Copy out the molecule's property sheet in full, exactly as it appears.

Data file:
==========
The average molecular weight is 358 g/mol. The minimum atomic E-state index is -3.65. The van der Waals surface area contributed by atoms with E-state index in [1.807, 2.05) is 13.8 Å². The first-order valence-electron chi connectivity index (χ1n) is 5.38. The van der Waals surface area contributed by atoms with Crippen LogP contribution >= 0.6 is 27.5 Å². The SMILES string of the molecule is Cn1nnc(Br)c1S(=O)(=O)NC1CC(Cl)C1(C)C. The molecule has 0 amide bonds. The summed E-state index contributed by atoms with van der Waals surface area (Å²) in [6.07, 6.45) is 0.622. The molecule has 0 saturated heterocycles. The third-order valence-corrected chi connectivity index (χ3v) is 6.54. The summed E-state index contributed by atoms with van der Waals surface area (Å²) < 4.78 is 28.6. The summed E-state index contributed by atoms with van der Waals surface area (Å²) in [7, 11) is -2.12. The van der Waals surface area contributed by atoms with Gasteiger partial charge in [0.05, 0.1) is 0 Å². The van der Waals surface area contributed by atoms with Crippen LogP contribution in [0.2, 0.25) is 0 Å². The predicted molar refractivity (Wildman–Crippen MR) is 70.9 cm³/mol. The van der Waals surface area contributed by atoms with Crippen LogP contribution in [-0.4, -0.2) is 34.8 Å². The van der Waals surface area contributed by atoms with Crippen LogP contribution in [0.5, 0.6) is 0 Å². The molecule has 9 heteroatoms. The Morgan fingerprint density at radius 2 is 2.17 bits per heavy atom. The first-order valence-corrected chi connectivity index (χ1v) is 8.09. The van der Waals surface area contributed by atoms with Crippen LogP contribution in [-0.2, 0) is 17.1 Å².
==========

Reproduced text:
The average molecular weight is 358 g/mol. The minimum atomic E-state index is -3.65. The van der Waals surface area contributed by atoms with E-state index in [1.807, 2.05) is 13.8 Å². The first-order valence-electron chi connectivity index (χ1n) is 5.38. The van der Waals surface area contributed by atoms with Crippen LogP contribution >= 0.6 is 27.5 Å². The SMILES string of the molecule is Cn1nnc(Br)c1S(=O)(=O)NC1CC(Cl)C1(C)C. The molecule has 0 amide bonds. The summed E-state index contributed by atoms with van der Waals surface area (Å²) in [6.07, 6.45) is 0.622. The molecule has 0 saturated heterocycles. The third-order valence-corrected chi connectivity index (χ3v) is 6.54. The summed E-state index contributed by atoms with van der Waals surface area (Å²) < 4.78 is 28.6. The summed E-state index contributed by atoms with van der Waals surface area (Å²) in [7, 11) is -2.12. The van der Waals surface area contributed by atoms with Gasteiger partial charge in [0.05, 0.1) is 0 Å². The van der Waals surface area contributed by atoms with Crippen LogP contribution in [0.2, 0.25) is 0 Å². The predicted molar refractivity (Wildman–Crippen MR) is 70.9 cm³/mol. The van der Waals surface area contributed by atoms with Crippen LogP contribution in [-0.4, -0.2) is 34.8 Å². The van der Waals surface area contributed by atoms with Crippen LogP contribution in [0.5, 0.6) is 0 Å². The molecule has 9 heteroatoms. The Morgan fingerprint density at radius 2 is 2.17 bits per heavy atom. The first-order valence-corrected chi connectivity index (χ1v) is 8.09. The van der Waals surface area contributed by atoms with Crippen LogP contribution in [-0.2, 0) is 17.1 Å².